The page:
While Indiaâ€™s goods and services tax (GST) has cut the competitive edge of Bhutanâ€™s export-oriented industries, Bhutan still has a few advantages, the countryâ€™s Prime Minister Tshering Tobgay said.
The government, he said, must accept what GST has done. It has created a level-playing field between Bhutanese manufacturers and that of India.
Prime minister said that local industries like cement manufacturers have dwelt on profitable environment for decades. â€œIt does not happen in any country,â€ he said, referring to the exemption on the excise duty the export-bound local products enjoyed. This was possible because of the free trade agreement with India, he added.
GST has subsumed all state and central level taxes, including the excise duty.
â€œIt is natural for every country will protect their products,â€ prime minister said.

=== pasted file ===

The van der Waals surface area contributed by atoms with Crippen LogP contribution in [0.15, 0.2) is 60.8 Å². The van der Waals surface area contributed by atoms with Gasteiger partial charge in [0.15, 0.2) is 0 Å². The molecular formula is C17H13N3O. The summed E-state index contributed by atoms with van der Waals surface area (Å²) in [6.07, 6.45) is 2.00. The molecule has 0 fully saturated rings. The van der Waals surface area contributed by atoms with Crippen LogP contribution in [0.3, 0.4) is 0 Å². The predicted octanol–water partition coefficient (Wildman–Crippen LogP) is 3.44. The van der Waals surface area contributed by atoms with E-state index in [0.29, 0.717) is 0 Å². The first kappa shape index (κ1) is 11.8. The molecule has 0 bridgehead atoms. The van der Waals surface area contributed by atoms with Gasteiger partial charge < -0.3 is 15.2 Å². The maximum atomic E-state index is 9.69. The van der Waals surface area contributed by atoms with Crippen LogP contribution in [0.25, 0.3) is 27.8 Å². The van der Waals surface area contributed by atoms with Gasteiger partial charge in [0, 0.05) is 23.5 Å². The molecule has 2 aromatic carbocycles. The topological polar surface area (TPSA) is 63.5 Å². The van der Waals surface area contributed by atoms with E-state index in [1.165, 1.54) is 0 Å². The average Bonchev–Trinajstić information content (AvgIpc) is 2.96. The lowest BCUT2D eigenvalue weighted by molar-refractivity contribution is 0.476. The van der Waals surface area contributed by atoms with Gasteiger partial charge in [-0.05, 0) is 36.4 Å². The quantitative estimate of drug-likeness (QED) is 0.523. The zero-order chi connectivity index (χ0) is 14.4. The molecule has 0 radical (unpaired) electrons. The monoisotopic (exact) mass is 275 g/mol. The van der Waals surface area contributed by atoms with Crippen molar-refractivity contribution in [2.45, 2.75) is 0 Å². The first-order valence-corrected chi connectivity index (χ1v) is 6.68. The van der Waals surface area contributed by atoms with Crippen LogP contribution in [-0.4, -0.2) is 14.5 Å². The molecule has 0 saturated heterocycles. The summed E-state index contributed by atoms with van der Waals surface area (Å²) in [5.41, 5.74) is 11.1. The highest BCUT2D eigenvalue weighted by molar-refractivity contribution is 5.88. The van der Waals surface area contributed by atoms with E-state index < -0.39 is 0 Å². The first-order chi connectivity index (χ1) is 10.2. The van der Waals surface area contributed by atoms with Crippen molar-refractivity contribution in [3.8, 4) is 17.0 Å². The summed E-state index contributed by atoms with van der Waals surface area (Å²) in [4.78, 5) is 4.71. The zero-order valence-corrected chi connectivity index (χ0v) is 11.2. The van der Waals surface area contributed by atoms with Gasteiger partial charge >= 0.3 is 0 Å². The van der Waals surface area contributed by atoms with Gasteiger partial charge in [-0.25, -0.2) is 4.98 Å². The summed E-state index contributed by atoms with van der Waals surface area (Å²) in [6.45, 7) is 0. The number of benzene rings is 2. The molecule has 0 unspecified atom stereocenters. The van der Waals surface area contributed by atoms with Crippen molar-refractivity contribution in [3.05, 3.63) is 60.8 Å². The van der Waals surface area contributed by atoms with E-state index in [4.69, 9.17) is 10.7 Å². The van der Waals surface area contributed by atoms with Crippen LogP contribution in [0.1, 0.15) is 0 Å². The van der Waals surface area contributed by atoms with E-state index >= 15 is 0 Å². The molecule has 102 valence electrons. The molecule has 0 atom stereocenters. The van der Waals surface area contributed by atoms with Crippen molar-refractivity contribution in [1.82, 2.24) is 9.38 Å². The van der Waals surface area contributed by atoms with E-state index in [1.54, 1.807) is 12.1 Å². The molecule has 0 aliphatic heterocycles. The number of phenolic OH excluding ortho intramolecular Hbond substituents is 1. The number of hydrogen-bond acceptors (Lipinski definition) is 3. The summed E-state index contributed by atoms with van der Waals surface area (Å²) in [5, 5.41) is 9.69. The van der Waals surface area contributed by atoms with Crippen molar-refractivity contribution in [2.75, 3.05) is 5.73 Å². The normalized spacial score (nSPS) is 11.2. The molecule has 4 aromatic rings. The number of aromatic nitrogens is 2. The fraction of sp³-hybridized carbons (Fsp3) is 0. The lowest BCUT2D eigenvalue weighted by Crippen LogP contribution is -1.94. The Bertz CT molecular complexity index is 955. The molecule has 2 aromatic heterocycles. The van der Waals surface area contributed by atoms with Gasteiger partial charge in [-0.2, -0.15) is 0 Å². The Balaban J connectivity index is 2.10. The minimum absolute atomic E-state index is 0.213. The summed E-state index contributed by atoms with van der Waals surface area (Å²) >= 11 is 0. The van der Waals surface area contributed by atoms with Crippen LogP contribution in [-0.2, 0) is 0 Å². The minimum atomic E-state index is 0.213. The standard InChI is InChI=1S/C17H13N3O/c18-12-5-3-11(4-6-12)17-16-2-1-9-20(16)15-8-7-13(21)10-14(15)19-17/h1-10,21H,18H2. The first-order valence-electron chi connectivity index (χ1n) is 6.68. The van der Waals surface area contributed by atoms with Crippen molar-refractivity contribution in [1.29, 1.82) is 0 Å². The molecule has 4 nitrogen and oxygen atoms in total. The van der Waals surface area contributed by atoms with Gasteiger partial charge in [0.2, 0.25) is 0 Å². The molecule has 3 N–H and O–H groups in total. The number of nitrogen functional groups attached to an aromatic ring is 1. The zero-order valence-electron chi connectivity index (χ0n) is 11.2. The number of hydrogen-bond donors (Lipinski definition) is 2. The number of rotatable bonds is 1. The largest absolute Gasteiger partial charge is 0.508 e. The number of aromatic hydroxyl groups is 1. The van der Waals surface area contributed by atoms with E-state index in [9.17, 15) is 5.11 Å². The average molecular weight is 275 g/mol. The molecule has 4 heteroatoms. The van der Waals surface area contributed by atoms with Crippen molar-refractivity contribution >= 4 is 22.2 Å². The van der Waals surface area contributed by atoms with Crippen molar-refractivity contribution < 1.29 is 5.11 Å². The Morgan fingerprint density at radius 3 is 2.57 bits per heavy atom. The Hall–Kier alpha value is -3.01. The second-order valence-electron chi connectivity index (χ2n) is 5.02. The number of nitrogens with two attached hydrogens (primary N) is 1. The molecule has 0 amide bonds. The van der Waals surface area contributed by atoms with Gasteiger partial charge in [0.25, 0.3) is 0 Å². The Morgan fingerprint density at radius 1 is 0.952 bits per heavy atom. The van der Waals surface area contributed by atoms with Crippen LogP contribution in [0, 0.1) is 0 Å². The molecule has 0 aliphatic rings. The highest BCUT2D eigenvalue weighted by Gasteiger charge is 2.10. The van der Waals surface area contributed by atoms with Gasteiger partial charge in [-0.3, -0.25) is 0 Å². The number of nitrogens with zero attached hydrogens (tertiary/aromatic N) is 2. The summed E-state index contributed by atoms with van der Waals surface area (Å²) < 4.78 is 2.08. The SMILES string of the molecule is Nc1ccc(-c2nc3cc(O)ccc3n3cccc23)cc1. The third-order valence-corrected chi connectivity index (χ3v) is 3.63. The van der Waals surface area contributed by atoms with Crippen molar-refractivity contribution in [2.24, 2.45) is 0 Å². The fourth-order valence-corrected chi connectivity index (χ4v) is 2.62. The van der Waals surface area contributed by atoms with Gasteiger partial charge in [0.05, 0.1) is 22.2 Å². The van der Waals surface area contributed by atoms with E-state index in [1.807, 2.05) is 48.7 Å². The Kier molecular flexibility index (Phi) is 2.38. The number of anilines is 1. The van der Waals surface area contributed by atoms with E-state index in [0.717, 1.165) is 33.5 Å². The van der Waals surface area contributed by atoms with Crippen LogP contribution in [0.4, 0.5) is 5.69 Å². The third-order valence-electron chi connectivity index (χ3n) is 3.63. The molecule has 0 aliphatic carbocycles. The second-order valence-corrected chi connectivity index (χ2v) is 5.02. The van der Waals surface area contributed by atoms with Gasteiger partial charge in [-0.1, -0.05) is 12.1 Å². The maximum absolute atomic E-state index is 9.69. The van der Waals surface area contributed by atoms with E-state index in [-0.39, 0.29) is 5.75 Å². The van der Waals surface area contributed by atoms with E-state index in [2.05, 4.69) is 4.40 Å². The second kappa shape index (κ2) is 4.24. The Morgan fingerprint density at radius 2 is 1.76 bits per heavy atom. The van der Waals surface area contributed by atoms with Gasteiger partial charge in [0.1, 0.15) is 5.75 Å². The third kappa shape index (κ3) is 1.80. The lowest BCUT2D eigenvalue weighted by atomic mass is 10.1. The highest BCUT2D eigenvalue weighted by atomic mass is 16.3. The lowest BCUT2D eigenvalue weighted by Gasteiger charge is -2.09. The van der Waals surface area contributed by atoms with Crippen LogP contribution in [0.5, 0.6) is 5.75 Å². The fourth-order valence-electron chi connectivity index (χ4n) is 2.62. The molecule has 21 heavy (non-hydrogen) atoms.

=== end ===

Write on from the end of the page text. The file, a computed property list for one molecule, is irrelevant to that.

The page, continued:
He said that for Bhutan, India imposes only GST, which creates a level-playing field. However, for goods flowing to India are slapped with import tariff in addition to the GST.
While India may have access to cheap labour, he said Bhutan has no labour strikes and political stability. â€œFor power intensive industries, cheap power is a huge gain and the cost of fuel has decreased by at least 16 percent.â€
Prime minister said that on closer look local products should be as competitive as Indian products in India.
Bhutanâ€™s Dungsam Cement Corporation Limited (DCCL) and Ice Beverages have experienced production drop by huge margin after GST.
As for the Ice beverages, in addition to 28 percent GST, cess of 12 percent is levied. The effective tax rate after GST comes to around 40 percent as compared to 14 percent in the previous regime.
For DCCL, although there is some sort of level-playing field on the tax front, subsidies and refund on central GST (CGST) are extended to its competitors in the North Eastern states of India.Â This has tilted the competitive edge in favour of Indian manufacturers.